On the Reyes

It looks like we’re going to have a spirited Madison Mayor’s race. On Thursday Gloria Reyes formally announced that she’ll take on Mayor Satya Rhodes-Conway, who is likely to announce her bid for reelection later this week or next.

Rhodes-Conway has served in the oddest of times, so it’s hard to judge her tenure. 

First, she confronted massive challenges from the almost complete shutdown of the city, and many of its revenue sources outside of property taxes, due to the pandemic. Then she had to deal with violence in the wake of the police murder of George Floyd in Minneapolis and the shooting of Jacob Blake in Kenosha. 

But the massive infusions of federal pandemic aid gave her money to play with in all manner of areas. I think she and city staff deployed some of those resources to remarkably good effect in dealing with homelessness. Now, she warns that the bubble of federal largesse will burst in coming years. 

Through all of that turmoil she has maintained a low profile, at least by the standards of recent Madison mayors. Both Paul Soglin and I, as well as Sue Bauman before us, tended to be out there on most issues. We usually had an opinion on everything and we would, at least metaphorically, chase down reporters in the hall to share it. 

By contrast, Rhodes-Conway picks her battles carefully. Many of her interactions with the press come in carefully worded written statements as opposed to free-wheeling interviews. Her highest profile fight was for a relative detail in the massive Bus Rapid Transit system that will overhaul Madison Metro. The mayor insisted that the BRT system had to cover a couple of blocks on State Street, much to the chagrin of merchants there. She won that fight. 

The only other real scrum that comes to mind is one she stumbled into. In the wake of the downtown riots in the summer of 2020 she seemed to justify the property destruction by saying that if people were upset by that they should be more upset by the racial injustice that sparked it. And she followed that up with a video statement of support she intended just for Madison police that, inevitably, got out to the general public, leaving both cops and activists feeling like she was playing to the other side. 

But beyond that, I think most Madisonians would have a hard time forming a strong opinion of this mayor. She comes off as serious, intelligent, earnest and controlled. Adjectives like outspoken, fun or creative would not jump to mind for most of us. 

I know her well enough to conclude that this is just who she is as opposed to some grand political strategy. But as a political strategy it probably works to her advantage. She just doesn’t give potential opponents much to attack. 

So it shouldn’t be surprising that people aren’t lining up to take her on next April. Only Reyes has stepped up so far, though I would expect that at least one, probably eccentric, minor candidate will also join the race. As Dylan Brogan reported in Isthmus earlier this fall, Reyes is a former school board president who also has run a nonprofit and served as a deputy mayor under Soglin. Before that she was a cop and it’s notable that former Madison Police Chief Noble Wray introduced her at her announcement.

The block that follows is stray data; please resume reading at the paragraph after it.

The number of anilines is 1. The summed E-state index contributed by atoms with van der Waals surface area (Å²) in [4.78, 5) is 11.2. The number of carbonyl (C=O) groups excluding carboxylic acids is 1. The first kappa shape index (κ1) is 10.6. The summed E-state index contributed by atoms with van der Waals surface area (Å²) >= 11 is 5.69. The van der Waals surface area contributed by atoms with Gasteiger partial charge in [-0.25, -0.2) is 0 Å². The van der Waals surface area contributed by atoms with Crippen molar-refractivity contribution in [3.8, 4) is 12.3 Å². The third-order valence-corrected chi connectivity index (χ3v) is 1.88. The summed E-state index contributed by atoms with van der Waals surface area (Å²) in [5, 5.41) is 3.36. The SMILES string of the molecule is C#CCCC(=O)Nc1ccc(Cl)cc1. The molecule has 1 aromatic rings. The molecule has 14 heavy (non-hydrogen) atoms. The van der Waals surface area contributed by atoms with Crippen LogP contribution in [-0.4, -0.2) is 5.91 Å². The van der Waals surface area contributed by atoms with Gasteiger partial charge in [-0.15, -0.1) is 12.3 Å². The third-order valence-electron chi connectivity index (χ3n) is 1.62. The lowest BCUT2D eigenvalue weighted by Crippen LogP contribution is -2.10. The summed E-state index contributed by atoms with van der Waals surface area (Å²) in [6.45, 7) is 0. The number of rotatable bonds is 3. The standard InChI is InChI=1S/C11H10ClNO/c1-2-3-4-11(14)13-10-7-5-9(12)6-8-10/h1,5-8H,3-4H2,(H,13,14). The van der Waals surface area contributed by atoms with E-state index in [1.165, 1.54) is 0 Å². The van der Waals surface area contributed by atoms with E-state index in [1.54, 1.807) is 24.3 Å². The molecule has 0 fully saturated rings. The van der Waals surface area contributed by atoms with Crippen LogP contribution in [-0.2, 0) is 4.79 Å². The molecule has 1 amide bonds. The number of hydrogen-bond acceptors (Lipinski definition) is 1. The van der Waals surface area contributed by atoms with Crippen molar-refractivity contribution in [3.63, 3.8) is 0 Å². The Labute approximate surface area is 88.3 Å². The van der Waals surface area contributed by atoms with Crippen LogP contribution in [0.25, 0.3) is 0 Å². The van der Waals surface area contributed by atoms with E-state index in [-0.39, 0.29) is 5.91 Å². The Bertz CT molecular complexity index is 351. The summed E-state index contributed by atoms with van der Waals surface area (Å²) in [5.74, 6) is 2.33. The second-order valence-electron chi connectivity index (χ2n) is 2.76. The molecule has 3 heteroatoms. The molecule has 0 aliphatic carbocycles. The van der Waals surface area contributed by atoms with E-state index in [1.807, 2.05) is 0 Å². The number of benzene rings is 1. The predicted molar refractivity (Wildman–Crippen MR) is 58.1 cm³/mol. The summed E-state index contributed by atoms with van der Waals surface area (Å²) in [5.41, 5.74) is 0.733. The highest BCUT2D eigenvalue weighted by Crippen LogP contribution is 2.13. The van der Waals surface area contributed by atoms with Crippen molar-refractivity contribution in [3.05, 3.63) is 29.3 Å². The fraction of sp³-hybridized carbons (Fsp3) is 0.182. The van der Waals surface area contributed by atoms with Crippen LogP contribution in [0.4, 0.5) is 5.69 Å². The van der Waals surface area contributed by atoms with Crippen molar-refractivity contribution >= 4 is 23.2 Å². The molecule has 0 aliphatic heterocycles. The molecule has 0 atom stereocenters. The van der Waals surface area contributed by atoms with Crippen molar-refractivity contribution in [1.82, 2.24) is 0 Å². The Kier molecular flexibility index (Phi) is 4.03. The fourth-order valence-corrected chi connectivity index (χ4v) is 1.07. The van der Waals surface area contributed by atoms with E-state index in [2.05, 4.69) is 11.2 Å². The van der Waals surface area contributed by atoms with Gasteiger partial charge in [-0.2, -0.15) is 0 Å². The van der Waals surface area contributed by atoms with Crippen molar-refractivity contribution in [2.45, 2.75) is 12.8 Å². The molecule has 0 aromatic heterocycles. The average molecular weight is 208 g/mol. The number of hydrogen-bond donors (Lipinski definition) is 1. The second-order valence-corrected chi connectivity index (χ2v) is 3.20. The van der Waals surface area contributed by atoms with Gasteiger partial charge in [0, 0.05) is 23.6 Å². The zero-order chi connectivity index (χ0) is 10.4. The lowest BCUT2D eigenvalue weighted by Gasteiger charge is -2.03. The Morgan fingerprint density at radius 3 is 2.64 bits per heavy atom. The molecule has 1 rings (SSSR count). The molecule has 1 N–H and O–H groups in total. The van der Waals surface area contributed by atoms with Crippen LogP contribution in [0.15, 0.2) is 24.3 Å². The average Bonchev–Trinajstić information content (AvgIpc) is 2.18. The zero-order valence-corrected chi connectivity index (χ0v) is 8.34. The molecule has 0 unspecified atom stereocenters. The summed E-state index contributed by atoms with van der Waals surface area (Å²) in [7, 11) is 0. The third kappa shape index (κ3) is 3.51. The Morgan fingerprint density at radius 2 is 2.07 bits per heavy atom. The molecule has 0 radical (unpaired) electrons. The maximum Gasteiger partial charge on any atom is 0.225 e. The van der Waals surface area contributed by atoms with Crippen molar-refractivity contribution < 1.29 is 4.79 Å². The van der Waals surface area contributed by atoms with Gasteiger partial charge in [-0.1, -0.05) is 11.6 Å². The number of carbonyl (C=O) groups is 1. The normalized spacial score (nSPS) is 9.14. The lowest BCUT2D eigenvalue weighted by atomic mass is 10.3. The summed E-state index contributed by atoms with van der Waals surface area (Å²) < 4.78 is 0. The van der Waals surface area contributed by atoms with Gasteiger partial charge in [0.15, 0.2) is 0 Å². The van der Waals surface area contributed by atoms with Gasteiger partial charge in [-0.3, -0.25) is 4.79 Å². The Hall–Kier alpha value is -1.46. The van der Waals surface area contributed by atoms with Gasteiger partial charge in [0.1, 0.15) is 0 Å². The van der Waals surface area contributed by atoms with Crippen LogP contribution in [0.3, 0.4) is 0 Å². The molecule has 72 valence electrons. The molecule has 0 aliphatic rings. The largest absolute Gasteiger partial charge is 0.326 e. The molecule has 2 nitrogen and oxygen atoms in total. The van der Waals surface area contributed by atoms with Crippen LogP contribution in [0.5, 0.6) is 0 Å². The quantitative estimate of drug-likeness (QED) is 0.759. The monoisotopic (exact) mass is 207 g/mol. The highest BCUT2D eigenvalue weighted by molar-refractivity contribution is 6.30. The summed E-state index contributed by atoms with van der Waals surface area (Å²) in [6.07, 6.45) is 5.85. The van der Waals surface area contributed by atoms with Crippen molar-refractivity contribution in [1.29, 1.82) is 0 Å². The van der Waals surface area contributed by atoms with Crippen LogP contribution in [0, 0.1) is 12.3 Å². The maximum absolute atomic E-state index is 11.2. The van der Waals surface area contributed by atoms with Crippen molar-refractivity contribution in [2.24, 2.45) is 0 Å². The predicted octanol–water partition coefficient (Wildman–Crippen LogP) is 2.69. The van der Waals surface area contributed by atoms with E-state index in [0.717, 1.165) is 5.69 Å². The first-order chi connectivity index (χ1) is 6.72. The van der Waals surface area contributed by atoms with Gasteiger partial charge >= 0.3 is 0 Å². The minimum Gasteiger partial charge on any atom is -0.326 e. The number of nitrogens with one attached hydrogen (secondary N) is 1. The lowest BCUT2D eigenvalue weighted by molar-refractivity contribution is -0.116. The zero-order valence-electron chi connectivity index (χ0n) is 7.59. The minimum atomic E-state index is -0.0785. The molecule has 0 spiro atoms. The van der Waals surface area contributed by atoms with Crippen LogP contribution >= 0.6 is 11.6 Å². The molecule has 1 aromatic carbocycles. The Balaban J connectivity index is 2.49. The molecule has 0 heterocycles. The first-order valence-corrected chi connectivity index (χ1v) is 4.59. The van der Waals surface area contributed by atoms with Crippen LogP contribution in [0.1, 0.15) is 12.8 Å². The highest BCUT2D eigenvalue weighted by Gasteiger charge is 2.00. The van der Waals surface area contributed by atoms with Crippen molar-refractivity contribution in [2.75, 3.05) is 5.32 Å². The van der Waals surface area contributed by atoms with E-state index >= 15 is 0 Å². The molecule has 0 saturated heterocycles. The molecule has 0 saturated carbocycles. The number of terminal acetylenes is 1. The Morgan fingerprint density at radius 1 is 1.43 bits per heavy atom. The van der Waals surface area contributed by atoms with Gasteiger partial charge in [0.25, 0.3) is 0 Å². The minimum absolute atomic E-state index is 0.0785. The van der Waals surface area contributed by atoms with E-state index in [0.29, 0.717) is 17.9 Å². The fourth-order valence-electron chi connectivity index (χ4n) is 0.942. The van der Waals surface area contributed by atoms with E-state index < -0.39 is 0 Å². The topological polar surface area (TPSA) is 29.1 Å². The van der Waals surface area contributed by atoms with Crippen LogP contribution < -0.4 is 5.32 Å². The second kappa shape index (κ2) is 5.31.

But does she have a chance to defeat Rhodes-Conway? The odds are with the incumbent. For one thing, Madisonians tend to give their mayors a second term. It’s the third consecutive four-year term that gets tricky. Ask me or Paul about that. 

It’s also hard to see how Reyes could run at Rhodes-Conway from the left, which is how you win in Madison. We have to go back to Joe Sensenbrenner in 1983 for the last time that a more moderate candidate knocked off a candidate from the left. Rhodes-Conway certainly has her critics on the left, but it’s hard to see them rallying around Reyes, who supported school resource officers in high schools until she saw the writing on the wall and finally voted to remove them. 

On the other hand, it’s those very safety concerns that might be the best fodder for any opponent of the mayor. Rhodes-Conway has ducked the issue of police body cameras and she has been eerily silent on concerns about violence in and around Madison’s middle and high schools. Having been a cop herself, having overseen the Police Department in the mayor’s office and having Wray’s support all give Reyes strong credentials on this issue.

So, it’s possible that a candidate with a stronger stance on law and order would have a chance to break precedent and win from the center. In any event, I’m glad Reyes has jumped in. A mayor’s race is the one real chance we get every four years to have a community-wide discussion about our direction as a city. It’s important to give voters a choice in policies and styles of leadership. (In full disclosure, I did not feel this way in either 2007 or 2011 when I firmly believed that both the policy direction and style of the then-mayor were excellent.)

Reyes has a plausible chance to win. This will be a good race and it’s likely to focus on important issues of public safety. Whoever comes out on top in the end, the discussion will be good for our community.

A version of this piece originally appeared in Isthmus.


Published by dave cieslewicz

Madison/Upper Peninsula based writer. Mayor of Madison, WI from 2003 to 2011.

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